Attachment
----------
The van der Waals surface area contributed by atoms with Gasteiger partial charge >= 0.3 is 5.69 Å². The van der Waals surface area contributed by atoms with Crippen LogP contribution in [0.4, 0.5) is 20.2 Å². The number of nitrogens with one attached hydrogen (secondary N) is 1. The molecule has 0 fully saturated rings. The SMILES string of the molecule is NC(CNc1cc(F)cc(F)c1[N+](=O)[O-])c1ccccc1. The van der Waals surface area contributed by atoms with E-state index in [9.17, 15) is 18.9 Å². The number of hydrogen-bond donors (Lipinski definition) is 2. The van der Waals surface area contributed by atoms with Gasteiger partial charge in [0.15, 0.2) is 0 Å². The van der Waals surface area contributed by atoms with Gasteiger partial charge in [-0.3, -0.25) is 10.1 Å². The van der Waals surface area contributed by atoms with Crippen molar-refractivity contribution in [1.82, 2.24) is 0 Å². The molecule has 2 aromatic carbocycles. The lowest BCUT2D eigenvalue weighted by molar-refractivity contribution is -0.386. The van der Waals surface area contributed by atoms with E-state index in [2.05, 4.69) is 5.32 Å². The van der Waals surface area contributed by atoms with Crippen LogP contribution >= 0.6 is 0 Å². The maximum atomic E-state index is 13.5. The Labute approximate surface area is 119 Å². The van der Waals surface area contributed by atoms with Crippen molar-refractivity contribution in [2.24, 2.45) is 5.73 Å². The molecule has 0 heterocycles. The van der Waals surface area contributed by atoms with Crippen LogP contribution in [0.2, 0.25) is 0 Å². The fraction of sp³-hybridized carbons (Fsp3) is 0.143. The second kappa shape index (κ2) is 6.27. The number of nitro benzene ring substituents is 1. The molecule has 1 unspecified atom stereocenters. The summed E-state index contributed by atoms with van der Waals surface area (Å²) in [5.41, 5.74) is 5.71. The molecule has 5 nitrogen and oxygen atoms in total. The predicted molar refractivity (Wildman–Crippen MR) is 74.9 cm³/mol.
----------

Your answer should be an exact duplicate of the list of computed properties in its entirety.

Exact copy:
The van der Waals surface area contributed by atoms with Gasteiger partial charge >= 0.3 is 5.69 Å². The van der Waals surface area contributed by atoms with Crippen LogP contribution in [0.4, 0.5) is 20.2 Å². The number of nitrogens with one attached hydrogen (secondary N) is 1. The molecule has 0 fully saturated rings. The SMILES string of the molecule is NC(CNc1cc(F)cc(F)c1[N+](=O)[O-])c1ccccc1. The van der Waals surface area contributed by atoms with E-state index in [9.17, 15) is 18.9 Å². The number of hydrogen-bond donors (Lipinski definition) is 2. The van der Waals surface area contributed by atoms with Gasteiger partial charge in [0.15, 0.2) is 0 Å². The van der Waals surface area contributed by atoms with Gasteiger partial charge in [-0.3, -0.25) is 10.1 Å². The van der Waals surface area contributed by atoms with Crippen molar-refractivity contribution in [1.82, 2.24) is 0 Å². The molecule has 2 aromatic carbocycles. The lowest BCUT2D eigenvalue weighted by molar-refractivity contribution is -0.386. The van der Waals surface area contributed by atoms with E-state index in [2.05, 4.69) is 5.32 Å². The van der Waals surface area contributed by atoms with Crippen LogP contribution >= 0.6 is 0 Å². The maximum atomic E-state index is 13.5. The Labute approximate surface area is 119 Å². The van der Waals surface area contributed by atoms with Crippen molar-refractivity contribution in [2.24, 2.45) is 5.73 Å². The molecule has 0 heterocycles. The van der Waals surface area contributed by atoms with Crippen LogP contribution in [0.2, 0.25) is 0 Å². The fraction of sp³-hybridized carbons (Fsp3) is 0.143. The second kappa shape index (κ2) is 6.27. The number of nitro benzene ring substituents is 1. The molecule has 1 unspecified atom stereocenters. The summed E-state index contributed by atoms with van der Waals surface area (Å²) in [5.41, 5.74) is 5.71. The molecule has 5 nitrogen and oxygen atoms in total. The predicted molar refractivity (Wildman–Crippen MR) is 74.9 cm³/mol.